Rolls-Royce, one of Britain's last remaining manufacturing giants, was facing tough questions over the safety of one of its jet engines last night amid suggestions a design flaw may have caused one to explode.
The company saw around £600m wiped off its share value yesterday, after a similar fall on Thursday, as it continued to investigate the possible problems with the Trent 900 engine, used in 20 of the 37 new Airbus superjumbos.
Two British investigators have been dispatched to help examine the emergency landing of the Airbus A380, which was heading to Sydney from London, because of the firm's involvement in the dramatic incident.
Debris was sprayed over the Indonesian island of Batam on Thursday, when one of the Qantas-owned plane's four engines blew up four minutes after take-off.
While the experts from the Air Accident Investigation Branch (AAIB) will take a special interest in Rolls-Royce's role in the failure, they are not expected to file a separate report to Philip Hammond, the Transport Secretary.
Germany's Lufthansa chose to keep its fleet of the planes flying, while Singapore Airlines removed its A380s from service for less than 24 hours after carrying out safety checks.
Rolls-Royce was a big loser on the stock exchange, seeing the value of its shares fall by 3.5 per cent after Qantas chief executive Alan Joyce suggested that faulty engine design could be behind the explosion. Shares had already fallen by 5 per cent a day earlier.
"We believe this is probably most likely a material failure or some type of design issue," Mr Joyce said. "We don't believe this is related to maintenance in any way." He revealed the engines had been inspected by Rolls-Royce since they were installed.
The Australian Transport Safety Bureau's (ATSB) head of aviation safety, Ian Sangston, said "a number of abnormal engine indications" had appeared in the plane's second engine shortly after it took off.
Safety checks on the airline's other five A380 planes kept them grounded last night. However, the ATSB said it thought they will be back in the air in days rather than weeks.
Rolls-Royce, which employs around 11,000 workers at its Derby manufacturing site, refused to expand on an initial statement, in which it said it would be "inappropriate to draw any conclusions" at what was a "very early stage" of the investigation.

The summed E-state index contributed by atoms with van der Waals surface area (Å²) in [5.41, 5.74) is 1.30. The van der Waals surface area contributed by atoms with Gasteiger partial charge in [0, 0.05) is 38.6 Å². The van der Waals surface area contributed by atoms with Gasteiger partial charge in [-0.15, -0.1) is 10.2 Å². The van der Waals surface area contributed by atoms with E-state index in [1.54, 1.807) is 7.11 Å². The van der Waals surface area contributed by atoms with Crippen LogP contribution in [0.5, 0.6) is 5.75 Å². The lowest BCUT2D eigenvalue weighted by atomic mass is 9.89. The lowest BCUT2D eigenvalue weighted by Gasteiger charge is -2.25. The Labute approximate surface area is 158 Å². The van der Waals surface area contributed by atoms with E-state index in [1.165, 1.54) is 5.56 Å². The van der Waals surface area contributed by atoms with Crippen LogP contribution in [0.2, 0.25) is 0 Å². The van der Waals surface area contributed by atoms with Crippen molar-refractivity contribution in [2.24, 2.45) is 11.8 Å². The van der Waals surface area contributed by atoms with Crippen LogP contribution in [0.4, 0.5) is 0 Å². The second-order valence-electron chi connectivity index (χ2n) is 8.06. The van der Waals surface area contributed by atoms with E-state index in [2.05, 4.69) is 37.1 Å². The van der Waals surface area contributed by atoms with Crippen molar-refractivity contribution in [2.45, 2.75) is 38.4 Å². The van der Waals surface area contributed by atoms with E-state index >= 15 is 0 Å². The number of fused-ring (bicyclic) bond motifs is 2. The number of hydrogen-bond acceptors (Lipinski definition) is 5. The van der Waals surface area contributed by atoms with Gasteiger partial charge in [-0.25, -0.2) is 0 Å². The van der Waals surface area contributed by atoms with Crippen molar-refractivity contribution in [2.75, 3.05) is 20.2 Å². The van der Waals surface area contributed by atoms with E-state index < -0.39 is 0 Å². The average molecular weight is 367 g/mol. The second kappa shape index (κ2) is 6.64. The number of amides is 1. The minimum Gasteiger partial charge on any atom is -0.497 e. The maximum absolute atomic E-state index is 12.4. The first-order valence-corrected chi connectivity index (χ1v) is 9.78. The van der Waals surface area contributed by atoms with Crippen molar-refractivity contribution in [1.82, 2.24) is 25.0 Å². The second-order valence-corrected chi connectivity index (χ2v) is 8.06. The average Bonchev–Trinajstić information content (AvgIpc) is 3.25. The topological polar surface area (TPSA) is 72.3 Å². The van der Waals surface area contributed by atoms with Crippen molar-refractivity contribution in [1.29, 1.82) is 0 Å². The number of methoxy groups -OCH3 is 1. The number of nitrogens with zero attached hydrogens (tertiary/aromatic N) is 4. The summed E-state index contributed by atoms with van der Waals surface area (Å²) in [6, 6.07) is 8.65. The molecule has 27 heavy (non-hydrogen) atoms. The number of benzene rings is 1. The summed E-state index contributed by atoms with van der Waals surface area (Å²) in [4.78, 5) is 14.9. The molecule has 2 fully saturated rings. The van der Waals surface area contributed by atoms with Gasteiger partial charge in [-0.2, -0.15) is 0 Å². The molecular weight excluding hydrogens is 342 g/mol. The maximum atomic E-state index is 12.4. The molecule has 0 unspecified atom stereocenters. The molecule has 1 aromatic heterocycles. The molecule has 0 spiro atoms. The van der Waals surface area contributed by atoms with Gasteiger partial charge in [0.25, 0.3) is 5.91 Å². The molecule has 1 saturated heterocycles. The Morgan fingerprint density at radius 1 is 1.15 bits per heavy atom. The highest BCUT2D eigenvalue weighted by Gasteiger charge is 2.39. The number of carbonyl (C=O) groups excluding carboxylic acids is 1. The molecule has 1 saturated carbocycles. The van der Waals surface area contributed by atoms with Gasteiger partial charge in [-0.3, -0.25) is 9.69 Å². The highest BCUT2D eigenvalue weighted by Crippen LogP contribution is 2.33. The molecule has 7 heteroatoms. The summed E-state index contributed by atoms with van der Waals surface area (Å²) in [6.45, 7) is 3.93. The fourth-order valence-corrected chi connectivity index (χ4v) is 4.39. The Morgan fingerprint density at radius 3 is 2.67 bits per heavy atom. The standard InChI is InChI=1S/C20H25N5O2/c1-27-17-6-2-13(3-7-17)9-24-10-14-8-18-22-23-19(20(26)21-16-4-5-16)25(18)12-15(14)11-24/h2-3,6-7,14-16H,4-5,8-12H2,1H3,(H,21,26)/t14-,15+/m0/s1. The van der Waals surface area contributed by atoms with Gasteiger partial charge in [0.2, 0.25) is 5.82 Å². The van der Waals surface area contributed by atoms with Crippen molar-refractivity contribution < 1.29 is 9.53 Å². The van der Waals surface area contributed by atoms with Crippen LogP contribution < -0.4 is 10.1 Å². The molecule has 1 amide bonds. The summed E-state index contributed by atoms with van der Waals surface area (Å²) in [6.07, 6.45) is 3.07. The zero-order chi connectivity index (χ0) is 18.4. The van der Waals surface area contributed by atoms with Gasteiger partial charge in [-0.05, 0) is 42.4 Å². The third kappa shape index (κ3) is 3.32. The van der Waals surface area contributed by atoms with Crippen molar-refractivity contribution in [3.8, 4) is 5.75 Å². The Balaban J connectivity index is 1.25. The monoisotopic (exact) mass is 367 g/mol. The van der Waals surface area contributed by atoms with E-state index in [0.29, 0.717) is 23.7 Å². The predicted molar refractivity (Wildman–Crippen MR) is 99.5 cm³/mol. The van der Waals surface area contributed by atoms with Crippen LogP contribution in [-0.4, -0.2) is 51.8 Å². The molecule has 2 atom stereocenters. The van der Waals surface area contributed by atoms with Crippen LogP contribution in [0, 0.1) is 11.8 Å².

The firm was dealt another blow yesterday when a second Qantas plane was forced to make an unscheduled landing because of an apparent problem with one of its engines.
The Boeing 747-400, fitted with four Rolls-Royce RB211-524G-T engines, headed back to Changi Airport in Singapore shortly after taking off. However, it began its flight successfully three hours later.
Last August, Europe's air safety watchdog warned airlines about abnormal wear inside the Trent 900 engines installed on the A380s. In January, it issued a further directive on the issue. Qantas said it was aware of the alert and had dealt with it.
"Airworthiness directives are there to try and improve the performance of...how the maintenance is taking place – it is not unusual," Mr Joyce said. "If it was unusual we would be signalling that." Another new Rolls-Royce engine, a Trent 1000, experienced an "uncontained failure" during testing over the summer.
Delivery of the engines for use in Boeing's Dreamliner was then delayed. Industry analysts said retaining the confidence of customers was crucial for the British firm. Air France and Emirates are already using A380s with engines built by the Engine Alliance, a United States-based joint venture between GE Aircraft Engines and Pratt & Whitney.
Both airlines chose to keep their planes in service following the engine failure on flight QF32.
The dramatic midair incident is also a blow to Airbus, as its A380 – the world's largest passenger airliner – had been heavily trumpeted as a major development in civil aviation. The double-decker design of the plane allows it to carry up to 850 people.
It also emerged yesterday that falling debris from the damaged A380 engine had struck homes on the island of Batam. A 6ft hole was ripped in the side of one property, but nobody was injured.